He’s a VC that made an early bet in Xiaomi, a Chinese handset maker that piggy-backed off the Android ecosystem to build a business that was most recently valued at $10 billion.
The firm and Tung have known each for about eight years as he built up a name in mainland China, through involvements in companies like online clothing retailer Vancl.com and Forgame, a cloud-based game developer that just went public on the Hong Kong Stock Exchange with a market cap of more than $1 billion. Before he was at Qiming, he did a stint at Bessemer Venture Partners, worked as a financial analyst for Merrill Lynch and started two companies.
He’ll be based in Silicon Valley, but will be commuting a lot back and forth between China and the U.S.
“I’m seeing convergence between the two markets,” he said, pointing to examples like Xiaomi’s effort to build its brand outside of mainland China and in how Western companies have adopted virtual transactions techniques from Asia.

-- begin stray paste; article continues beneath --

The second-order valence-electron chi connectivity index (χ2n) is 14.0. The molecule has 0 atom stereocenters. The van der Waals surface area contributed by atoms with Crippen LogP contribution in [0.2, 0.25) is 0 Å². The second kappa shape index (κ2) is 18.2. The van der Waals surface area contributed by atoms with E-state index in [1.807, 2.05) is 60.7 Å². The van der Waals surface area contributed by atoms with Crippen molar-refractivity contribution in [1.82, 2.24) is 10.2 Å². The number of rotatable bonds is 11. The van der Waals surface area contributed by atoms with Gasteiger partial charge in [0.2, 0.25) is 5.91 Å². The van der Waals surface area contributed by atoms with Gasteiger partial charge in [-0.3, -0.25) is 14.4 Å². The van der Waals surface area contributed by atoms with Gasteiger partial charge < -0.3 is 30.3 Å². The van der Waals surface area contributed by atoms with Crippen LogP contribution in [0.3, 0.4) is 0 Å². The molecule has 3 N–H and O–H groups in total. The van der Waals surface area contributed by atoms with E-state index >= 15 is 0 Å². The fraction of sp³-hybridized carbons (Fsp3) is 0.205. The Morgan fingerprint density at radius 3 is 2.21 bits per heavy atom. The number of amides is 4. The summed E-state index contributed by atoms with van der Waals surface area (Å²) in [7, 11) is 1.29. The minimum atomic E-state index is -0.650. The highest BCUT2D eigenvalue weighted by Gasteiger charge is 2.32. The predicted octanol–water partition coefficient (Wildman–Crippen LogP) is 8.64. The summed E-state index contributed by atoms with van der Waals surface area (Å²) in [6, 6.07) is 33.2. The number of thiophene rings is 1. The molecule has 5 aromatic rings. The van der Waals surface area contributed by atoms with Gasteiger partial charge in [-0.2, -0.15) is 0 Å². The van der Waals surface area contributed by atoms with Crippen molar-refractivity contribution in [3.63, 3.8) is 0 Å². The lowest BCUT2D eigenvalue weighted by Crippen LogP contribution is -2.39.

(It’s a bit of a counter-intuitive thing to say given how silo-ed the Chinese consumer Internet and mobile markets have been from the West. That’s because of government regulations that have made it difficult for Western companies to even enter or gain market share in China and cultural and language barriers.)
GGV has been around since 2000, has $1.6 billion under management and has seen 16 IPOs across its portfolio including YY. They were also one of the first investors in Alibaba, the e-commerce giant that is anticipated to have one of the tech industry’s largest ever IPOs in the near future.
They’ve also backed Western companies like Pandora Media, Buddy Media, Square and SoundCloud.
“GGV is a single fund that invests across the world’s two biggest geographies,” Tung said.